Breaking bread and barriers with Sehri: Here’s my experience of Ramzan
Taking part in a culture I was not inherently familiar with, I, too, kept Rozas for some time during Ramzan of 2018. Here is an account of the Sehris (morning meals) I ate with some eminent Delhiites.Updated: Jun 01, 2018 16:09 IST
At 3 AM in the middle of the night, you are neither here nor there. The day hasn’t dawned, yet you wait in anticipation of the first rays of the sun. As per some cultures, it is considered as the most auspicious time of the day, apt for meditating and praying. And when we talk about this hour in the month of Ramzan, when Muslims fast for the entire duration of the day, it takes on a whole new meaning. It is a time of barkat—a month devoted to worship, community and charity. The day begins with Sehri, the first meal of the day. Families busy themselves in the kitchen, preparing dishes as per everyone’s liking. After this meal, no one eats or drinks water till it’s time for Iftar (evening meal with which the fast is broken).
May of 2018 was also the time I undertook the task of covering Sehri. Requesting people to not only open up their homes to me, but also a part of their culture and food heritage. This pushed me to do something I would have never thought I could do—keep rozas and fast! I was not just pushing myself physically, but also mentally. Pushing myself to take part in a culture which I was not inherently familiar with. To see how far the body goes is easy, but to see how far the mind will go is something which cannot be quantified.
Waking up in the middle of the night, knocking on doors of people who, up till that point in time, were complete strangers, and breaking bread with them. Intently listening to azaan from nearby mosques, observing families in their most intimate setup. Culturally, practices differed from one household to another, but the binding thread of religion was the same.
During this journey, I realised many things about myself. You can see me clutching tightly to the water bottle as I gulp the first sip. It makes you thankful. It makes you want to appreciate every single thing you have in life. Another fact, I do not have a specific way of praying. I pay my gratitude to the powers that are, and ask for protection and strength. I also say the Iftar dua a friend had sent me.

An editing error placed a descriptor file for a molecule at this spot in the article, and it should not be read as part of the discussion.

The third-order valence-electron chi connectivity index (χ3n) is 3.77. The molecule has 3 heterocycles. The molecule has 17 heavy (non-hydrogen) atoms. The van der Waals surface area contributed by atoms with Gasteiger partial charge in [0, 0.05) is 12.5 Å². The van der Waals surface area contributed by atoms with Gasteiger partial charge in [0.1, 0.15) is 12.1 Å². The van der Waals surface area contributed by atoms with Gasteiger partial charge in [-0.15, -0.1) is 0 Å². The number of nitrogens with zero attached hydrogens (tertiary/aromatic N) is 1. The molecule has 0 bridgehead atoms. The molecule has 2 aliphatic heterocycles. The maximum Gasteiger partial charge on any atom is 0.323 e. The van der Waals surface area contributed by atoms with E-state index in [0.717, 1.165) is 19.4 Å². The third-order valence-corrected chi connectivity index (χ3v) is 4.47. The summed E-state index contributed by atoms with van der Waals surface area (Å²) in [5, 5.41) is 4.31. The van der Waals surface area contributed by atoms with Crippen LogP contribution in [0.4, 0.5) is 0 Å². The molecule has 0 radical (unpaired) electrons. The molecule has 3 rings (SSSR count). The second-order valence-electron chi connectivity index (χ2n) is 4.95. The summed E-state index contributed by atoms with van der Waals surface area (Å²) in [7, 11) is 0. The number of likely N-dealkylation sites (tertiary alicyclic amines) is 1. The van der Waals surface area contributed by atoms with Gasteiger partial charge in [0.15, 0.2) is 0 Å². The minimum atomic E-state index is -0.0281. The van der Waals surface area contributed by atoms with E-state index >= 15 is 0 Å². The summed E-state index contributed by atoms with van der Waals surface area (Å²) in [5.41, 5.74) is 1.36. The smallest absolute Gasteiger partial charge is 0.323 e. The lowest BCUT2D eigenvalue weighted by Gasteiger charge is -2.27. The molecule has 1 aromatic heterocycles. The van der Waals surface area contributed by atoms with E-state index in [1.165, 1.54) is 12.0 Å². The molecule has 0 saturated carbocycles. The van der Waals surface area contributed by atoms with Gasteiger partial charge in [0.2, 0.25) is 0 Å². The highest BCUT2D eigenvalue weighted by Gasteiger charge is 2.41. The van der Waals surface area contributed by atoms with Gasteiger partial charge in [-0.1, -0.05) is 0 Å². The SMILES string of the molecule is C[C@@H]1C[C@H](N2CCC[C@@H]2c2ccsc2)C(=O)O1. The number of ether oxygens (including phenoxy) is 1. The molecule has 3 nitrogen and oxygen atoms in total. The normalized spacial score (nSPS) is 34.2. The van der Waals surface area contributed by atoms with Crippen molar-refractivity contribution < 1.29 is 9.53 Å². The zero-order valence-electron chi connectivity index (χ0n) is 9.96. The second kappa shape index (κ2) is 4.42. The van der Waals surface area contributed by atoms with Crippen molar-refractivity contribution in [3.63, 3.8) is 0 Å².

I also realised the kindness of strangers. On day 2, I was on official duty at the India International Centre. I got up mid-session because it was time to open my fast with Iftar. The arrangement was such that high tea would be over by the time I was supposed to eat. The organiser was aware of my situation and had graciously kept aside some food for me in the small recording room. As I sat down to eat, the handyman started pouring tea from his own cup into a styrofoam cup. He offered it to me. He also offered me a sandwich he had kept in the drawer. I offered him the biscuits I was carrying. Two strangers, divided by work, socio-cultural background, probably even religion, sharing a meal. I did not tell him what fast it was, nor gave him my name till he asked as I got up to leave. There was no need for these formalities. But maybe it was my own roadblock—a working class, nearing-30, dressed in casuals woman, who wore two kadas (bangles worn by Sikhs), identifying with a Hindu name, keeping Rozas. I did not know how to convey this emotion. But I think he would have understood.
I realised how one can be selfless in the support that Aisha Qureshi (daughter of Padma Shri, chef Imtiaz Qureshi) lends to her husband. Standing in the shadows, she seldom spoke, but as I hugged her, I choked on my tears. There is something about a woman who had long ago accepted that even though she is eldest, she would never be the rightful heir to a family legacy. Yet, her husband offered her the first bite with his own hands as they sat down to eat. I realised what perseverance is in chef Sadaf’s mother, who, despite being paralysed on her left side, never skipped to offer namaaz, and diligently kept a check on her husband’s medicines. She fasts, and prays, and is strict about meal timings. To see a new world unfold was an overwhelming experience, something which I will carry with me all my life.
An eastern UP special
Dr Mohsin Wali’s house was the first that we visited for this series. Unacquainted, fresh off the proverbial boat, we didn’t know what to expect or do. But Dr Wali, who is the former honorary physician to various Presidents of the country, put us at ease at once. He was eating kheer made with sewaiyan (vermicelli) and milk. On the table, there were dates, soaked almonds, fresh cut fruits soaked in lemon syrup, khajla and soot pheni (thread sewaiyan). “Today, we made dalia. One can have anything they like. Food for Sehri should be such that it doesn’t induce thirst or cause acidity,” he said. There are two sabzis—bhindi, and paneer, to fill the stomach for the day. “I come from Bijnor and my wife’s family is from Aligarh. People in UP like to have fruit bread with milk for sehri. Doodh-jalebi is also a favourite there. When Ramzan falls in winter, gajar ka halwa, and other winter delicacies, take centrestage,” he said.
The doctor, dressed in a crisp chikankari kurta and pyjama, tells us about the science behind Sehri. “There is a fixed time for the meals which helps bring discipline to the eating habits. It cleanses your body and rids it of toxins,” he says. And for those who think that Iftar is a night-long glutton fest, the doctor said that it’s not so. “We don’t eat from Iftar to the next Sehri. Meal timings need to be followed strictly. Discipline is the whole point of Ramzan,” he said, adding, “It’s not that God does not want you to eat, but one should realise the importance of food and thirst. You are surrendering yourself to God’s command and train yourself for restraint.”
Joie de Jharkhand